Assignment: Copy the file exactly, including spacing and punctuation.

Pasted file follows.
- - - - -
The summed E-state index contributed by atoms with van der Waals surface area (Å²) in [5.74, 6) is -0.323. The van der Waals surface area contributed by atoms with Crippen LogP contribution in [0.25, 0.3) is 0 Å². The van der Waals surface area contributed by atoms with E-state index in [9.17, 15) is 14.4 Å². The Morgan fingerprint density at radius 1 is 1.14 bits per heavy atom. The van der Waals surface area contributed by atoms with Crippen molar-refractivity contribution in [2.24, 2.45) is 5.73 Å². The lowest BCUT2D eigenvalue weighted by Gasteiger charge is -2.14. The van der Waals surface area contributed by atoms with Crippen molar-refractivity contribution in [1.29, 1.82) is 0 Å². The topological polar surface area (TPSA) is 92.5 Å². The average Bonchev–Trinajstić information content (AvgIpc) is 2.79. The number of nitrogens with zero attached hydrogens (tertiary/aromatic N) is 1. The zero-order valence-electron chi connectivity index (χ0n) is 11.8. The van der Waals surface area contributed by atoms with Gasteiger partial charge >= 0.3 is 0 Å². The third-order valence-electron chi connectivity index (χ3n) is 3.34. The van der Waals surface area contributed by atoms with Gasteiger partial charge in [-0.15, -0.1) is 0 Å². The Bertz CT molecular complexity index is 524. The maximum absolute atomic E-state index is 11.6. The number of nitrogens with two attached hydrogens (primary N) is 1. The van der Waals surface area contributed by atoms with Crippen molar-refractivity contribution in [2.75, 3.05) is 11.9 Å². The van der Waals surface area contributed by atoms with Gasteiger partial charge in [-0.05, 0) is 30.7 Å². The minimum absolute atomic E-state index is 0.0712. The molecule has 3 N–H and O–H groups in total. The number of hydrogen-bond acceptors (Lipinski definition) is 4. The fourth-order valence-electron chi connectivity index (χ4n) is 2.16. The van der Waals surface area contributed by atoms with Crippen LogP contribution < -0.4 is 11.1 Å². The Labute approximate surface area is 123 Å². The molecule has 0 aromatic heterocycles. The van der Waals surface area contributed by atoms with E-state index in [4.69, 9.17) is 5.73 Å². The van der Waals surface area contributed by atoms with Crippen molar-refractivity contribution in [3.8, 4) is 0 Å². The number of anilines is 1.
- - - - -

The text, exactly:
The summed E-state index contributed by atoms with van der Waals surface area (Å²) in [5.74, 6) is -0.323. The van der Waals surface area contributed by atoms with Crippen LogP contribution in [0.25, 0.3) is 0 Å². The van der Waals surface area contributed by atoms with E-state index in [9.17, 15) is 14.4 Å². The Morgan fingerprint density at radius 1 is 1.14 bits per heavy atom. The van der Waals surface area contributed by atoms with Crippen molar-refractivity contribution in [2.24, 2.45) is 5.73 Å². The lowest BCUT2D eigenvalue weighted by Gasteiger charge is -2.14. The van der Waals surface area contributed by atoms with Crippen molar-refractivity contribution in [1.29, 1.82) is 0 Å². The topological polar surface area (TPSA) is 92.5 Å². The average Bonchev–Trinajstić information content (AvgIpc) is 2.79. The number of nitrogens with zero attached hydrogens (tertiary/aromatic N) is 1. The zero-order valence-electron chi connectivity index (χ0n) is 11.8. The van der Waals surface area contributed by atoms with Gasteiger partial charge >= 0.3 is 0 Å². The third-order valence-electron chi connectivity index (χ3n) is 3.34. The van der Waals surface area contributed by atoms with Gasteiger partial charge in [-0.15, -0.1) is 0 Å². The Bertz CT molecular complexity index is 524. The maximum absolute atomic E-state index is 11.6. The number of nitrogens with two attached hydrogens (primary N) is 1. The van der Waals surface area contributed by atoms with Crippen molar-refractivity contribution in [2.75, 3.05) is 11.9 Å². The van der Waals surface area contributed by atoms with Gasteiger partial charge in [-0.05, 0) is 30.7 Å². The minimum absolute atomic E-state index is 0.0712. The molecule has 3 N–H and O–H groups in total. The number of hydrogen-bond acceptors (Lipinski definition) is 4. The fourth-order valence-electron chi connectivity index (χ4n) is 2.16. The van der Waals surface area contributed by atoms with Crippen LogP contribution < -0.4 is 11.1 Å². The Labute approximate surface area is 123 Å². The molecule has 0 aromatic heterocycles. The van der Waals surface area contributed by atoms with E-state index in [4.69, 9.17) is 5.73 Å². The van der Waals surface area contributed by atoms with Crippen molar-refractivity contribution in [3.8, 4) is 0 Å². The number of anilines is 1.